Fri Jan 24, 2020 7:03 am

A tax credit applied to the next 20 years or something like that could be a fair way to deal with this. Amounting to what was actually spent.

Of course moving forward a big reform of US colleges should come, with prices reduced by 2, 3, 4 or 5 times what they are today.
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Re: Father tells Warren: ‘Those of Us Who Did the Right Thing Get Screwed?’

Fri Jan 24, 2020 7:33 am

Aesma wrote:
A tax credit applied to the next 20 years or something like that could be a fair way to deal with this. Amounting to what was actually spent..


that means students can carry more debt, and prices will drift up accordingly, as they have invariably done whenever there was more money to be spend. Students would not win, tax payers would lose, for profit school shareholder would pop champagne.

If you want to use taxes to make it more fair, tax former students a somewhat higher tax rater for those 20 years (oh wait, they earn more on average, so on average they already pay more taxes.....) and have the funds distributed to schools based on nothing bad headcount and outcome quality. Then you can still have private universities, with the government having enough pricing power to keep them just profitable enough to draw in needed investments. And not a dime more.

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EA CO AS
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Re: Father tells Warren: ‘Those of Us Who Did the Right Thing Get Screwed?’

Fri Jan 24, 2020 7:47 am

The problem isn't so much the relief from debt, but how it's amassed in the first place. Government needs to get out of the student loan business entirely and let prospective students apply for loans, showing why they're a good risk, what their plan is for a return on that investment that will allow them to repay the debt, and so on. I can't think of too many good reasons to hand a 17 year old $50K or more so they can go have "the college experience" and live on campus when there's a perfectly good community college 10 miles away from mom and dad for a fifth of the price, with arguably the same education for the first 2 years until they can determine if finishing school is in the cards for them. Also, having a good ROIC-based application process for student loans would get a lot more people into skilled trades, where you've got a defined path forward to earning your way out of debt. The present "Hey, here's a fistful of cash - go nuts!" model results in a ton of money chasing college educations, and anytime too much money chases too little of a good or service, the price inevitably rockets upward. That's why school is so expensive in the first place.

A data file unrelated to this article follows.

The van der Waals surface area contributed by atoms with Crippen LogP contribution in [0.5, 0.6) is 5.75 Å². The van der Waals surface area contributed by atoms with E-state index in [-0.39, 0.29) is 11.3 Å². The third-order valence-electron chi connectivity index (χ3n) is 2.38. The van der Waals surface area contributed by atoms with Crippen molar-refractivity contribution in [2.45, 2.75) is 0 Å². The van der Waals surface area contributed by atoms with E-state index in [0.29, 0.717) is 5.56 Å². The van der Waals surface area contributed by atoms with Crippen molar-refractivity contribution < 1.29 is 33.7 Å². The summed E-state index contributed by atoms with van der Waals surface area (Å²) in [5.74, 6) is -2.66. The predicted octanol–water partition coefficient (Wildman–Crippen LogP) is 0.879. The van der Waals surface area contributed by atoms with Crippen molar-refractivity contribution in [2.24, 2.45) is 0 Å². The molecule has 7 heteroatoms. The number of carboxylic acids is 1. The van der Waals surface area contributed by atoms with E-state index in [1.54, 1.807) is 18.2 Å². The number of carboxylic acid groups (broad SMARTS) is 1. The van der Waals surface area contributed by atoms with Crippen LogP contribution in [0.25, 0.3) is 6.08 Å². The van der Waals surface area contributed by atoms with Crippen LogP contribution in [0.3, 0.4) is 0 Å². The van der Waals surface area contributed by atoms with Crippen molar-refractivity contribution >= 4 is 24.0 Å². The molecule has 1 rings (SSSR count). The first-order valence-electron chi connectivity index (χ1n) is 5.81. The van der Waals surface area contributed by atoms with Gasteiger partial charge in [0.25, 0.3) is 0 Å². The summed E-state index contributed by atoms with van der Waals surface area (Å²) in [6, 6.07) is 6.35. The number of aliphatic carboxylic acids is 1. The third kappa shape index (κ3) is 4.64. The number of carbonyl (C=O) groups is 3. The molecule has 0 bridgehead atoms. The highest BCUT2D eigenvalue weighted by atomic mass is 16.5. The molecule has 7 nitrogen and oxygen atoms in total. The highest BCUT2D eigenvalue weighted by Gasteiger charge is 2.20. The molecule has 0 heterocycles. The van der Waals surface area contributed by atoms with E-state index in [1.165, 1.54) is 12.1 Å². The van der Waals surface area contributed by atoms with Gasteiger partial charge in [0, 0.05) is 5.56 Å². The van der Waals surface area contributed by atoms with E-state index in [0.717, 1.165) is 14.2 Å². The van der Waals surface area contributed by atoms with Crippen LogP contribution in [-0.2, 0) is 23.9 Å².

And while there's presently no mechanism in place to "repossess" a degree, there should also be a way for banks who have students default on a loan - once government is out of it, that is - to "flag" someone as no longer being considered a degree-holder from that school until the default is remedied. There's no point in being able to benefit from having a degree you didn't pay for.

Either way, we live in interesting times when someone who was paid $400K a year to teach one class is now lecturing people on the evils of how expensive a college education is, and advocates using taxpayer money to effectively buy the votes of people who want a bailout from their poor money management.
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VSMUT
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Re: Father tells Warren: ‘Those of Us Who Did the Right Thing Get Screwed?’

Fri Jan 24, 2020 7:56 am

The entire society will be richer and more well off if student debt it forgiven. Sucks for some right here and now, but stuff like this will boost the economy over time.
 
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Re: Father tells Warren: ‘Those of Us Who Did the Right Thing Get Screwed?’

Fri Jan 24, 2020 8:06 am

VSMUT wrote:
The entire society will be richer and more well off if student debt it forgiven. Sucks for some right here and now, but stuff like this will boost the economy over time.


If the argument is that people, the economy, and society all benefit from having no payments to make on their education, then why aren't mortgages being forgiven? Or car loans? There are far more people carrying those - both of which are life choices, just like higher education - than student loan debt.
"In this present crisis, government is not the solution to our problem - government IS the problem." - Ronald Reagan

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VSMUT